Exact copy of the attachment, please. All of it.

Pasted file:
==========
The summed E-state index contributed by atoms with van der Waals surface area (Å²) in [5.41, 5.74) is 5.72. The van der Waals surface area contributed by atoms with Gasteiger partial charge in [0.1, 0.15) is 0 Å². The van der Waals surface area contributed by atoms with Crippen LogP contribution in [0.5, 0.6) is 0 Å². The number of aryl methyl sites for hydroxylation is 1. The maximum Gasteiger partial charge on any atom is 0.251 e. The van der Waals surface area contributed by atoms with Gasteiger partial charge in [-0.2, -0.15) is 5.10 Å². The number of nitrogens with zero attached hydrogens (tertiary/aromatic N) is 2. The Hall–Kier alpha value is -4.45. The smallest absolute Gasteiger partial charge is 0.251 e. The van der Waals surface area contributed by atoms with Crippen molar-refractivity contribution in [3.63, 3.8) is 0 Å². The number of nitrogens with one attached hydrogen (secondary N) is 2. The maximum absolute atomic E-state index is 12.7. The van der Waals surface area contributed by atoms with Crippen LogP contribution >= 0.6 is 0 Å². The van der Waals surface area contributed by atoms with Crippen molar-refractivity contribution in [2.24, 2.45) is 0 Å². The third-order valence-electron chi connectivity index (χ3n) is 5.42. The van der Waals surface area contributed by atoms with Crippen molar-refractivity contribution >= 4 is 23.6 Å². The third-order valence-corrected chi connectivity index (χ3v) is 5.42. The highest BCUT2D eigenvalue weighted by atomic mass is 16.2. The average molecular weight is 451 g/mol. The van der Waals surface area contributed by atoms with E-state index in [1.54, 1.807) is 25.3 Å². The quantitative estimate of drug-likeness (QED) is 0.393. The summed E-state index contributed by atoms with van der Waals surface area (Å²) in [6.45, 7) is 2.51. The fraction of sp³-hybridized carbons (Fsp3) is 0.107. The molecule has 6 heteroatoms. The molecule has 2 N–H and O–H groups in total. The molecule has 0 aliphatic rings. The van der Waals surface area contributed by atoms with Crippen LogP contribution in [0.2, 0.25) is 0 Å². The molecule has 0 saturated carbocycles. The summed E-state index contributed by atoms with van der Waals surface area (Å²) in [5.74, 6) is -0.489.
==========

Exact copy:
The summed E-state index contributed by atoms with van der Waals surface area (Å²) in [5.41, 5.74) is 5.72. The van der Waals surface area contributed by atoms with Gasteiger partial charge in [0.1, 0.15) is 0 Å². The van der Waals surface area contributed by atoms with Crippen LogP contribution in [0.5, 0.6) is 0 Å². The number of aryl methyl sites for hydroxylation is 1. The maximum Gasteiger partial charge on any atom is 0.251 e. The van der Waals surface area contributed by atoms with Gasteiger partial charge in [-0.2, -0.15) is 5.10 Å². The number of nitrogens with zero attached hydrogens (tertiary/aromatic N) is 2. The Hall–Kier alpha value is -4.45. The smallest absolute Gasteiger partial charge is 0.251 e. The van der Waals surface area contributed by atoms with Crippen molar-refractivity contribution in [3.63, 3.8) is 0 Å². The number of nitrogens with one attached hydrogen (secondary N) is 2. The maximum absolute atomic E-state index is 12.7. The van der Waals surface area contributed by atoms with Crippen LogP contribution >= 0.6 is 0 Å². The van der Waals surface area contributed by atoms with Crippen molar-refractivity contribution in [2.24, 2.45) is 0 Å². The third-order valence-electron chi connectivity index (χ3n) is 5.42. The van der Waals surface area contributed by atoms with Crippen molar-refractivity contribution >= 4 is 23.6 Å². The third-order valence-corrected chi connectivity index (χ3v) is 5.42. The highest BCUT2D eigenvalue weighted by atomic mass is 16.2. The average molecular weight is 451 g/mol. The van der Waals surface area contributed by atoms with E-state index in [1.54, 1.807) is 25.3 Å². The quantitative estimate of drug-likeness (QED) is 0.393. The summed E-state index contributed by atoms with van der Waals surface area (Å²) in [6.45, 7) is 2.51. The fraction of sp³-hybridized carbons (Fsp3) is 0.107. The molecule has 6 heteroatoms. The molecule has 2 N–H and O–H groups in total. The molecule has 0 aliphatic rings. The van der Waals surface area contributed by atoms with Crippen LogP contribution in [0.2, 0.25) is 0 Å². The molecule has 0 saturated carbocycles. The summed E-state index contributed by atoms with van der Waals surface area (Å²) in [5.74, 6) is -0.489.